As the use of cryptocurrency continues to grow from strength to strength, there is increased discussion about various world governments and regulatory bodies issuing their own official digital tokens to citizens and at this point, it is considered an inevitable conclusion. This includes China developing its own national digital token along with several other countries to Facebook announcing the launch of the Libra token this year. While these issues are certainly being discussed, it is more apparent that widespread cryptocurrency use is a far more complex issue than previously thought. 

The European Central Bank, who have previously considered the idea of a digital euro token, has stated that while they are not against the idea, they would want to prevent oversaturation of the digital euro in the market and of citizens hoarding too much of it.

Digital Euro Woes

On January 3, 2020, a working paper was published by Ulrich Bindseil, the bank’s Director General of Market Infrastructure and Payments, which focuses on central bank digital tokens and sheds some light on what the European central bank is thinking with regards to them.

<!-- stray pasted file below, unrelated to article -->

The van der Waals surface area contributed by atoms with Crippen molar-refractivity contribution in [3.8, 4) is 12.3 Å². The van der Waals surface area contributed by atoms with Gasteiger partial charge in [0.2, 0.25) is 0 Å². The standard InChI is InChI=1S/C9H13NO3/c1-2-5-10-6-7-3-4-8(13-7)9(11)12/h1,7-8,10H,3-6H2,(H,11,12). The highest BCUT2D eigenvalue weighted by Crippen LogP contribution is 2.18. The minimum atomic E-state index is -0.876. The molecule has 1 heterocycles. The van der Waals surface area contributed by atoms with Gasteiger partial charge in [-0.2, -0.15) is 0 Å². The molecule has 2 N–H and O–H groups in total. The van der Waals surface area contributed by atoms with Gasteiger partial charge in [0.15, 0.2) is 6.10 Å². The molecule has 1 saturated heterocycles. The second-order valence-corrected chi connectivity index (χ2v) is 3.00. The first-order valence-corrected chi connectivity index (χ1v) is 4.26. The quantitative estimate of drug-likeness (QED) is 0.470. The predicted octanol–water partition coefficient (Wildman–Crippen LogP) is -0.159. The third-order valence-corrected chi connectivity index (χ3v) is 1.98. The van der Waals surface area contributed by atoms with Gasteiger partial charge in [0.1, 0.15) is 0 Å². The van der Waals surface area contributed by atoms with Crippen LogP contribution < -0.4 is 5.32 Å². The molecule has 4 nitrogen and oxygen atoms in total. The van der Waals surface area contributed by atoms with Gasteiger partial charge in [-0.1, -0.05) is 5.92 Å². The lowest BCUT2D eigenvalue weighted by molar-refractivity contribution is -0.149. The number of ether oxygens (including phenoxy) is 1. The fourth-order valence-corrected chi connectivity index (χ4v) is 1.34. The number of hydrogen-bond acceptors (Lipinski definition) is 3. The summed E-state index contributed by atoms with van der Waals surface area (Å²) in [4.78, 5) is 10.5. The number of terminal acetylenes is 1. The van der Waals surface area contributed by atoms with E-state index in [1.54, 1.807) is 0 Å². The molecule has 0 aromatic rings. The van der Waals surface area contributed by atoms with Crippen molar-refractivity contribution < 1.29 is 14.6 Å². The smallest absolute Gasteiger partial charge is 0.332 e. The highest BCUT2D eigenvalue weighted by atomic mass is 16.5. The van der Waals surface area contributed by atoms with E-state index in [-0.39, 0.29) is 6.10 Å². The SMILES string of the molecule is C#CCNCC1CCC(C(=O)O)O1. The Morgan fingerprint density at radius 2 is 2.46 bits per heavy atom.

The paper address is the possibility of European Central Bank issuing a digital euro and states that there are both advantages and disadvantages to this and that the bank must consider all before they seriously begin considering releasing a digital euro. The paper also makes sure to state the difference between the central bank digital currency and a stablecoin.

One measure suggested by the paper is that a two-tier rate system should be enacted by the European Central Bank. This includes introducing an unattractive rate for holdings above a certain amount of the digital euro and that this will prevent individuals from holding digital euro above a certain amount and are discouraged from selling fiat for the digital euro in times of crisis. Individuals could also move the digital tokens out of the jurisdiction of the European central bank with much more ease than with fiat currency and this is also taken into consideration.

“It is acknowledged that solving the issue of risks of structural and cyclical bank disintermediation does not necessarily lead to the conclusion that there is a sufficient universal business case for CBDC. The merits of adopting CBDC will depend on the preferences of money users and available payment alternatives,” the paper says.

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